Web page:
We have three young children who are home with me all day, and due to special diets, I have to cook practically all our meals from scratch. I don't do a lot of "freezer meals" (though I'll freeze leftovers if we happen to have a lot of them), and can't seem to get into the habit of planning a week's meals in advance, but I've figured out an overall plan that seems to work okay. My #1 tip: Since my energy and patience are pretty much spent by late afternoon, I've found that things go MUCH more smoothly when we make breakfast and lunch our main meals. Some people believe that it's healthier to eat this way -- having a heavier lunch, and a lighter dinner -- but in our family's case, it's definitely more convenient as well.
Breakfast is usually eggs, fruit, and plain yogurt or cottage cheese. For a change, sometimes I'll make oatmeal, or savory waffles or muffins (reduce the sweetener to practically nothing, and add diced fresh or dried onion, grated cheese, etc. to the batter). On the weekend, we'll have the same type of thing, with extra treats such as sausage or bacon.
Lunch is the sort of thing most people have for dinner. Depending on how far in advance I'm preparing it, it could be any of the following:
Crock pot: Pot roast, chicken soup, Irish stew
Oven: Meatballs, baked fish & oven fries, baked chicken thighs, meatloaf, salmon loaf, tuna casserole, homemade mac & cheese
Stove top: hamburgers, salmon burgers, pork chops, lamb shoulder chops, beef stew, clam chowder, stir-fry, split pea soup with sausage
If the meat or fish is frozen, I don't thaw it before cooking (unless the packaging is sticking, or I need to make meatballs or something). I just add some extra time, and keep checking until it's done; it always seems to come out tasting fine.
To repeat what others have said, our "side dishes," if any, are just plain vegetables and grains, and they're cooked in an electric steamer or a rice cooker. The timer and auto-off features are wonderful features for those of us who tend to get distracted.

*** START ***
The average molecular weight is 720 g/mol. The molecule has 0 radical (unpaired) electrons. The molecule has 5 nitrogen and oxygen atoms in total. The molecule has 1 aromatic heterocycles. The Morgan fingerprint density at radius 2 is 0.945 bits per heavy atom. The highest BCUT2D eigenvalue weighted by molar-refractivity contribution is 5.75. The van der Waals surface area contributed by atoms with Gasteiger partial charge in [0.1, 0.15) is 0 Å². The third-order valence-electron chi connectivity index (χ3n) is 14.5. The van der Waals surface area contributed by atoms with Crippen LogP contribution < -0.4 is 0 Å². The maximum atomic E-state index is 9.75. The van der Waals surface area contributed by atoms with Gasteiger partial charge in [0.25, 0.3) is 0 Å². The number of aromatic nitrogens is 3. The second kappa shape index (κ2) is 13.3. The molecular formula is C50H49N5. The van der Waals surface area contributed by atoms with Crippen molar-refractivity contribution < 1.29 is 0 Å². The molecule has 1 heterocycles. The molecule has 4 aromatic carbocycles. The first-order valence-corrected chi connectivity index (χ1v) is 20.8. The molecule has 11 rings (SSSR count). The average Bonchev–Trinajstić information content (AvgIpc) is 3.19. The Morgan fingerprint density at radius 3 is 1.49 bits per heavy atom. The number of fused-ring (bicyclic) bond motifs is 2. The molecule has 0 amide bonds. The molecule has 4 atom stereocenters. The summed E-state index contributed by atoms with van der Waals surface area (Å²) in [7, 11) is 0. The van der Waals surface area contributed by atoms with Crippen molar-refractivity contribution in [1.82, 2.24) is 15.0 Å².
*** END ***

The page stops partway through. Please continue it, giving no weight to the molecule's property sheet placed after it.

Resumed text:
Dinner is served early, around 5:00, and it's pretty much an afterthought. I just serve up any odds and ends that are left over from lunch and breakfast, along with some sort of quick and easy child-friendly food, e.g.:
- Oatmeal, if we didn't have it for breakfast
- Baked potato (or sweet potato) topped with ham/tuna/etc.
- Cheese on toast; tuna or salmon melts; quesadillas
- PB & J
- English muffin pizzas: ketchup, sliced veg & meat, cheese
- Bread with homemade liver pate
- Baked beans & sliced nitrate-free hot dogs
- Homemade cream of vegetable soup: carrot, squash, potato, etc.
- Black bean soup: homemade stock, canned beans, sour cream
- Pasta with frozen peas, cheese, & a little cream
- Trader Joe's refrigerated pre-cooked lentils, frozen rice, & plain yogurt
Before the children went gluten-free, they sometimes had Amy's frozen burritos, which are pretty cheap at Costco -- even cheaper if they split one.
If that doesn't look like enough food, I'll add some of the following: milk, cottage cheese, yogurt, fresh fruit, dried fruit, canned fruit, vegetable sticks, guacamole, whole grain crackers. Basically, I just keep shoving food at the little munchkins until they're full. This can take a surprisingly long time, especially if they're extra hungry from playing outside (or from having turned up their noses at lunch
). My 3 yo DS, in particular, is like a gannet. "I'm stiw hung-a-wee!!!"
After the children are in bed, DH and I will often have a grown-up treat such as some special cheese and sliced fruit, and possibly a relaxing beverage, LOL.